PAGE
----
We conclude that humans caused changes in the regional energy balance already in pre-industrial times and increased the carbon dioxide content of the atmosphere. They disrupted the carbon cycle and reduced the forest carbon sink through deforestation. All this created a legacy of the past by the time humans entered the industrial era, so the land use of the past continues to affect current and future climate conditions.
While the influence of land use on the climate was only an unintentional side-effect up to now, it is planned to make targeted use of this effect in the future to counteract climate change. As a result, various demands are made for the reforestation of agricultural areas to withdraw carbon dioxide from the atmosphere and mitigate current climate change. However, reforestation does not always have the effect of mitigating climate change – it can also accelerate global warming. Studies show that, in mid- and high latitudes, the reduction in albedo due to reforestation causes so much extra solar radiation to be absorbed that the cooling effect from the uptake of carbon dioxide has no impact. In the tropics, in contrast, the high level of evaporation in the forests plays a greater role and, combined with the uptake of carbon dioxide, has a net cooling effect. Preventing deforestation of the tropical rain forest, which is being deforested to gain agricultural land, could thus be more effective than the reforestation in moderate zones. Therefore, also in the future, the development of the climate will depend on agricultural decisions.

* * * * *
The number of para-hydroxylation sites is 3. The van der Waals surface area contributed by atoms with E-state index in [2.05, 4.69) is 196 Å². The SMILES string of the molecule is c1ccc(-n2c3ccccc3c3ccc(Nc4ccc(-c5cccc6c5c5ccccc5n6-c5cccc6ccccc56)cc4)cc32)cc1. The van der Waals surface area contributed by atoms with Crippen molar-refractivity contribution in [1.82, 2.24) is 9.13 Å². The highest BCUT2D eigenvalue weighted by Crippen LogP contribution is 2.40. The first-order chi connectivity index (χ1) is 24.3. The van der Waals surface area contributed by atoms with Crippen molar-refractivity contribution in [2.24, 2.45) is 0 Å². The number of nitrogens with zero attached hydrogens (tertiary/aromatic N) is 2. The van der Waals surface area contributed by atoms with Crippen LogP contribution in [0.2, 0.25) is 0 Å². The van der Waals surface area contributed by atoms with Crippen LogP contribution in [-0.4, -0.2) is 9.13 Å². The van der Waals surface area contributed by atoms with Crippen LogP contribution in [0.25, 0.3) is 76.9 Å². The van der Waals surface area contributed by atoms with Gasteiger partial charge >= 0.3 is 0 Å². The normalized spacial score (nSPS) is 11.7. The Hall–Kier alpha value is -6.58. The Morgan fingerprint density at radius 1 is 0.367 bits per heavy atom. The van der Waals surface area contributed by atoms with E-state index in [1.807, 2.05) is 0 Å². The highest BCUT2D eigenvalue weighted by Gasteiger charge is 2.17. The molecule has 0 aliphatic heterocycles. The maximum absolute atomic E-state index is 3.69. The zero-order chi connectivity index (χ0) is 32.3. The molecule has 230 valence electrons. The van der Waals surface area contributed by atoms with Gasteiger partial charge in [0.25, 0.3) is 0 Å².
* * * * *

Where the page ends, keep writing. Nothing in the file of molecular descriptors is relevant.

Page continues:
Is a measure of how strongly continents, oceans and clouds reflect sunlight. Lighter areas have a higher albedo than darker ones.
The land masses and oceans can remove carbon from the atmosphere and bind it for long periods. On land, this process involves primarily vegetation, which absorbs carbon dioxide and forms organic compounds from it. However, carbon dioxide is also bound during geological processes, such as the formation of limestone.